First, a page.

Subrogation is an idea that's understood among insurance and legal firms but rarely by the policyholders who hire them. Even if it sounds complicated, it is to your advantage to know the nuances of the process. The more you know, the more likely it is that relevant proceedings will work out favorably.
Any insurance policy you hold is a commitment that, if something bad occurs, the firm that insures the policy will make good in one way or another without unreasonable delay. If you get hurt on the job, for instance, your company's workers compensation agrees to pay for medical services. Employment lawyers handle the details; you just get fixed up.
But since figuring out who is financially responsible for services or repairs is often a time-consuming affair – and delay often compounds the damage to the victim – insurance firms in many cases decide to pay up front and figure out the blame after the fact. They then need a mechanism to recover the costs if, ultimately, they weren't responsible for the expense.
You rush into the hospital with a gouged finger. You give the nurse your health insurance card and he writes down your policy details. You get stitches and your insurer gets a bill for the expenses. But on the following day, when you arrive at your place of employment – where the injury occurred – your boss hands you workers compensation paperwork to turn in. Your workers comp policy is actually responsible for the payout, not your health insurance company. It has a vested interest in getting that money back somehow.
How Does Subrogation Work?
This is where subrogation comes in. It is the way that an insurance company uses to claim reimbursement when it pays out a claim that turned out not to be its responsibility. Some insurance firms have in-house property damage lawyers and personal injury attorneys, or a department dedicated to subrogation; others contract with a law firm. Usually, only you can sue for damages to your person or property. But under subrogation law, your insurer is extended some of your rights in exchange for having taken care of the damages. It can go after the money originally due to you, because it has covered the amount already.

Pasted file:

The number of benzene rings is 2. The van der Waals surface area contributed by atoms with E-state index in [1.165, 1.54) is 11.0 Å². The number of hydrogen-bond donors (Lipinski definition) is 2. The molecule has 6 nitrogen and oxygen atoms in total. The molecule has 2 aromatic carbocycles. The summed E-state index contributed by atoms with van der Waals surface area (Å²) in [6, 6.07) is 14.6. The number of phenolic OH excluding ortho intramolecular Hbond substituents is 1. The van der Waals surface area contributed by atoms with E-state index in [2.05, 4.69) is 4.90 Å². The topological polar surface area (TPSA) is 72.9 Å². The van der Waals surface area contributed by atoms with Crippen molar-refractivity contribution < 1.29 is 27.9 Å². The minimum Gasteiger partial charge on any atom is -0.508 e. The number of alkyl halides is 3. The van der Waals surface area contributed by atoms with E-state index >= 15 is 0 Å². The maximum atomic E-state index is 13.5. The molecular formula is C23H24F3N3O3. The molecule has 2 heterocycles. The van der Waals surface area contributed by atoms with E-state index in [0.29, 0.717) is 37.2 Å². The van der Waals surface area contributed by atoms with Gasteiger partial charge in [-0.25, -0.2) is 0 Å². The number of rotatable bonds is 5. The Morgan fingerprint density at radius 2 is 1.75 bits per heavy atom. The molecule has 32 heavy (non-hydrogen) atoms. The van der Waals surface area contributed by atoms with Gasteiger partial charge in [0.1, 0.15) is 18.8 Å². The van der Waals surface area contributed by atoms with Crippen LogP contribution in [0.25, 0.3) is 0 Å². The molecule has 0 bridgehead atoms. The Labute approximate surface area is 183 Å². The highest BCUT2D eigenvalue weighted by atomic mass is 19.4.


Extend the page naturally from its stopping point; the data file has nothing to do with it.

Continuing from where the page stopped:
Why Does This Matter to Me?
For one thing, if your insurance policy stipulated a deductible, it wasn't just your insurer who had to pay. In a $10,000 accident with a $1,000 deductible, you have a stake in the outcome as well – to be precise, $1,000. If your insurance company is unconcerned with pursuing subrogation even when it is entitled, it might opt to recoup its losses by increasing your premiums. On the other hand, if it knows which cases it is owed and goes after them enthusiastically, it is doing you a favor as well as itself. If all $10,000 is recovered, you will get your full thousand-dollar deductible back. If it recovers half (for instance, in a case where you are found 50 percent to blame), you'll typically get half your deductible back, based on the laws in most states.
Additionally, if the total loss of an accident is more than your maximum coverage amount, you may have had to pay the difference. If your insurance company or its property damage lawyers, such as workers compensation Lithia Springs GA, pursue subrogation and wins, it will recover your losses in addition to its own.
All insurers are not created equal. When comparing, it's worth looking up the records of competing firms to determine whether they pursue valid subrogation claims; if they resolve those claims without delay; if they keep their customers advised as the case continues; and if they then process successfully won reimbursements quickly so that you can get your funding back and move on with your life. If, on the other hand, an insurance agency has a reputation of honoring claims that aren't its responsibility and then protecting its income by raising your premiums, you should keep looking.